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At 93, Henry Kissinger is still doing deals and courting controversy in China

Reuters/Jim Young
China watcher.
Published This article is more than 2 years old.

Former secretary of state Henry Kissinger may be in his nineties, but he’s continuing to play a key, globe-spanning role in one of the most substantive foreign policy negotiations of the US  presidency so far.

Kissinger, who brokered a ground-breaking detente between the US and China’s Communist Party’s in 1972, has served a valued go-between for the two nations for more than four decades, earning him the nickname of “old friend of the Chinese people.” It’s privilege he has shared with at least 600 people, although Kissinger may be the living person who has held the nickname the longest.

As recently as December, when then US president-elect Donald Trump threatened upheaval between the world’s most powerful nations, by accepting a congratulatory call from Taiwan’s Tsai Ing-wen, Kissinger was already in Beijing with Chinese president Xi Jinping, reassuring him that “overall, we hope to see the China-US relationship moving ahead in a sustained and stable manner.” (A Bloomberg report suggested that Xi may have turned to the venerable diplomat to better understand Trump, telling Kissinger he was “all ears” regarding what he had to say about the future of US-China relations.)

Kissinger met with the incoming Trump administration soon after the election, and helped to connect Chinese politicians with the US president’s son-in-law Jared Kushner, the Washington Post reports—connections that ultimately led to this week’s meeting.

In doing so, he’s opened up a now familiar controversy in the US—who does Kissinger work for, exactly, and whose side is he on?

Kissinger is “representing China’s interests and trying to influence American foreign policy,” said Craig Holman, a government affairs lobbyist for Public Citizen, a nonpartisan group that advocates for citizens’ rights in Congress. “That crosses the threshold for FARA,” he said, referring to the Foreign Agents Registration Act.

The act, passed in 1938, aimed to stop pro-Nazi agents from spreading propaganda inside the US, but was widened during the spread of Communism in Russia to include work for all foreign governments. Anyone who is acting for a foreign political party in the US, including public relations and lobbying work, must register as a foreign agent, something Kissinger has never done.

They are hardly new questions for Kissinger, who has served as the unofficial voice of the Chinese government in the West since he left the Gerald Ford administration in January 1977.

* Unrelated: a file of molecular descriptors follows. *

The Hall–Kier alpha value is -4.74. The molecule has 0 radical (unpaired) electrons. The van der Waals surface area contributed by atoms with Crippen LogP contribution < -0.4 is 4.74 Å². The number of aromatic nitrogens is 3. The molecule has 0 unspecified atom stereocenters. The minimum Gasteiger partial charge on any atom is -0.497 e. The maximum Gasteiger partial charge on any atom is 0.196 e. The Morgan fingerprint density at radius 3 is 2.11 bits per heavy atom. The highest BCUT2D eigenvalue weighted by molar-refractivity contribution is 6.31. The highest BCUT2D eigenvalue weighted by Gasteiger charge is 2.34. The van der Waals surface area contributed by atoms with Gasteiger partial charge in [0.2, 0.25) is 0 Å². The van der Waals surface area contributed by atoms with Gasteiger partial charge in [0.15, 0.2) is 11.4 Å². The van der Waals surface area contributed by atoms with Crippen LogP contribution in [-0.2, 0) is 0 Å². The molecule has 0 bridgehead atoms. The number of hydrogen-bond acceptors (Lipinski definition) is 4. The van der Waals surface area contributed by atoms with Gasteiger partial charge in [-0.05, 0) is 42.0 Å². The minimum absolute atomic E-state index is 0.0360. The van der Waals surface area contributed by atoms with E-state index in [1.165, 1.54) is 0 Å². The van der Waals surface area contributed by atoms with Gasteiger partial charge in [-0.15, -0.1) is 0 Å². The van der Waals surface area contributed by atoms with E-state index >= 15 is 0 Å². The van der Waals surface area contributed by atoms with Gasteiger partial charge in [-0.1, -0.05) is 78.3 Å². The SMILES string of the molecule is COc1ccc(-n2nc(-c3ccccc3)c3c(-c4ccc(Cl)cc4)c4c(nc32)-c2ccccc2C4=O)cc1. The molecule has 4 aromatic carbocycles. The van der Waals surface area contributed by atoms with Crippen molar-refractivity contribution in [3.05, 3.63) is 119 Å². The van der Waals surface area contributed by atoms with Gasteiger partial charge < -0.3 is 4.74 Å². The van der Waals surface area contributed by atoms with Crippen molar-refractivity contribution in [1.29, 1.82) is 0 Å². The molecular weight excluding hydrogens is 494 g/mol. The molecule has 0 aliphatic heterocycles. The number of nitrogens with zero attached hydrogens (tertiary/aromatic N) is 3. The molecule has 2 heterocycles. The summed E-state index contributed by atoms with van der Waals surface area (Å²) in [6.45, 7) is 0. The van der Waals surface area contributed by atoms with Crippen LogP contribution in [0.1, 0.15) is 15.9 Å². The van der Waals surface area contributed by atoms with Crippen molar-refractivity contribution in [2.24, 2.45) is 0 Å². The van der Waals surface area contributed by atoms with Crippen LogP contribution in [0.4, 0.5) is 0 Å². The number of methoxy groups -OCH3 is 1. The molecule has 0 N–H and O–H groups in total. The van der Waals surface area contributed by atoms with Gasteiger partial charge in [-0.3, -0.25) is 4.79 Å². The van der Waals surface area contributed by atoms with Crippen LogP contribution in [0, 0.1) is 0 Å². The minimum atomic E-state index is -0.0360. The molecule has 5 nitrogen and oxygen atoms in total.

In 1997, Kissinger became a key advisor to a 1,000 strong corporate lobbyist group seeking better US-China relations, an arrangement that “strains the limits of lobbying disclosure laws and possibly violates the Foreign Agents Registration Act,” Justice Department officials said at the time.

“He has been doing this for a long time,” said Richard Painter, the former chief ethics officer for the George W. Bush administration  said this week. The real question that needs to be answered  is “What is the relationship between him and the foreign entity” he is advocating for, Painter said. “If he is doing this of his own accord, then no, I don’t think he’d have to register,” Painter said.

Kissinger & Associates, his firm in New York, did not respond to emailed questions.

Kissinger’s alliance with the Trump administration isn’t unexpected, since he’s made overtures to successive US administrations to act as a bridge-builder with  China. Hillary Clinton relied on his counsel as secretary of state and said she considers him a “friend,” which drew outrage from the left. His presence has been a hard one to dismiss for many presidents, including former president George W. Bush, who controversially put him in charge of the 9/11 commission, a post he soon resigned from citing the difficult of resolving concerns over conflicts of interest.

Kissinger’s 600-page 2011 book “On China” is a bible for foreign businessmen and diplomats trying to work out political and trade deals in China, and it reads like the antithesis of the Trump administration’s approach to China so far, and a clue, perhaps, to Xi’s stance.  As the New Republic review of the book summarizes:

Rather than attempt to crush an opponent with superior force, traditional thinkers in China “placed a premium on victory through psychological advantage and preached the avoidance of direct conflict.” The Chinese approach to strategy has always stressed “subtlety, indirection, and the patient accumulation of relative advantage.”

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